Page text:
Make your own free website on Tripod.com
The Colorguard Site
FA: Bruises
Home
History/Background of Guard
How to Get Involved in Colorguard
Fundraising Ideas
Ways to Save Guard Money
Guard Award Ideas
Ways to Tell You're in Colorguard
Ways to Tell You're in Colorguard Part 2
Colorguard Sayings
Colorguard Poems and Stuff
10 Commandments of Guard
Guard Excuses
Guard New Year's Resolutions
Performance/Competition Tips
Colorguard Tips
Tips for Captains
Captain Audition Tips
Guard Makeup Tips
Performance Hairstyle Tips
Uniform Help
Equipment Tips and Tricks
Dating a Guard Member
Music for Tryouts
Questions about Colorguard
Links to Specific Guards
End of Season Self-Evaluation
Bonding Ideas
The Unofficial Band Dictionary
Guard Dictionary
How To Annoy Colorguard Members
Why It's Great to be in Guard
The Attitude
Guns out of Guard?
Colorguard: The New Sport
Recruiting Tips
Guard Clip Art and Animations
Why Sabres are Better than Men
FYI: Carpal Tunnel Syndrome
FA: Strains, Sprains, and Fractures
FA: Muscle Cramps and Leg Pain
FA: Bruises
Important Message!!

Colorguard's "Black and Blue Badge of Courage"

That sabre hit you WHERE?? In any guard, there are bound to be injuries. If you or anyone is hurt at practice or whatever, you MUST tell your director immediately! If he/she isn't there, find an adult and tell them. These tips are just for reference, just in case your band director or adult doesn't know what to do. I got these directions from my hospital, I didn't make them up. These are word-for-word directions on how to treat minor injuries. If you do these directions wrong and mess up the injury more, I AM NOT AT ALL RESPONSIBLE FOR YOUR ACTIONS. These methods are put on here just for your reference. All first aid tips come from the Kaiser Permanente Healthwise Handbook.


Bruises (contusions) are usually caused by a bump or fall, which ruptures small blood vessels under the skin. Blood seeps into the surrounding tissues, causing the black and blue color of a bruise.

People who take blood thinners (anticoagulants) or aspirin may bruise easily. A bruise may also develop after blood is drawn.

A black eye is a type of bruise. Apply home treatment for a bruise and inspect the eye.

TREATMENT
- Apply ice or cold packs for 15-minute intervals during the first 48 hours to help vessels constrict and reduce swelling. The sooner you apply ice, the less bleeding will result.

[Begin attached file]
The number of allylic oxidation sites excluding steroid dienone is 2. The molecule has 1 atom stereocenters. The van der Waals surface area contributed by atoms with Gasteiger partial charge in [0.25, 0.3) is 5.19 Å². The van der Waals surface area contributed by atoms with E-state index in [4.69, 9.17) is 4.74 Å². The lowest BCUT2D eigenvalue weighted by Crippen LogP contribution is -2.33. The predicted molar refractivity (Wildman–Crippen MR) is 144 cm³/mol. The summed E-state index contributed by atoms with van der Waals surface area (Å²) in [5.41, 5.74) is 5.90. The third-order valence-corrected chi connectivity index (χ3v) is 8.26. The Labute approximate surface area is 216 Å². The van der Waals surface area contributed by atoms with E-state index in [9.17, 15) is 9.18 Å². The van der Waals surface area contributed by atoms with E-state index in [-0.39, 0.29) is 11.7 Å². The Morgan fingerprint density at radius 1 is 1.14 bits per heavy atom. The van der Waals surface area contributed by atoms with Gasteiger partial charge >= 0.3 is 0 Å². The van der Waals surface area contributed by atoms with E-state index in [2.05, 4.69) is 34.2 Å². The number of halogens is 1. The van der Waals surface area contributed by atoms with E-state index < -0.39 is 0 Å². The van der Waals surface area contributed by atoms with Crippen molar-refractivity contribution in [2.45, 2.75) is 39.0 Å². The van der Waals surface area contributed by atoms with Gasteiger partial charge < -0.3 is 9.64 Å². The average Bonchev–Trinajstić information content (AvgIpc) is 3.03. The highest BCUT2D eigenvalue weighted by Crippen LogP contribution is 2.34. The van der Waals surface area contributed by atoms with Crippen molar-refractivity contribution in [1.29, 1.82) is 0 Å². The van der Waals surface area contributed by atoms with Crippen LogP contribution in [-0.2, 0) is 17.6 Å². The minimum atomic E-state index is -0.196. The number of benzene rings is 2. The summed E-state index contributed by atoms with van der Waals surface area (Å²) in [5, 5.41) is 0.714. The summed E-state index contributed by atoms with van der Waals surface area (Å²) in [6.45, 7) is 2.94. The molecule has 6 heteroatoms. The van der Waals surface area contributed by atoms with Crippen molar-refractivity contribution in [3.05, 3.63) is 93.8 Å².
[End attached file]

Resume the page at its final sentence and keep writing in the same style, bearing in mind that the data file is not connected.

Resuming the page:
- If possible, elevate the bruised area. Blood will leave the area and there will be less swelling.
- Rest the limb so you don't injure it further.
- If the area is still painful after 48 hours, apply heat with warm towels, a hot water bottle, or a heating pad.

WHEN TO CALL THE DOCTOR
- If signs of infection develop:
> Increased pain, swelling, redness, or tenderness
> Heat or red streaks extending away from the area
> Discharge of pus
> Fever of 100 degrees F or higher with no other cause
- If a blow to the eye causes:
> Severe bleeding in the white of the eye, or blood in the colored part of the eye
> Impaired or double vision
> Inability to move the eye normally in all directions
> Severe pain in the eyeball rather than in the eye socket
- If you suddenly begin to bruise easily, or if you have unexplained recurrent or multiple bruises.

I've noticed that if you saturate a cotton ball with pure witch hazel and put the cotton directly on the bruise, the bruise becomes less noticable and it heals faster. You can get witch hazel at most any grocery store.

A tip submitted by Catherine: If you bruise easily, you might want to start taking vitamins with iron in them. She had started bruising really easily in the last month, and she started taking vitamins with iron in them for the last week and a half, and she noticed that she doesn't bruise as easily. (Susie's note: Don't take iron pills or any other medication for ANYTHING WITHOUT CONSULTING YOUR DOCTOR FIRST. You can try taking vitamins, but if you keep bruising, there might be a serious problem and you should see your doctor as soon as possible.)

...from Kaiser Permanente Healthwise Handbook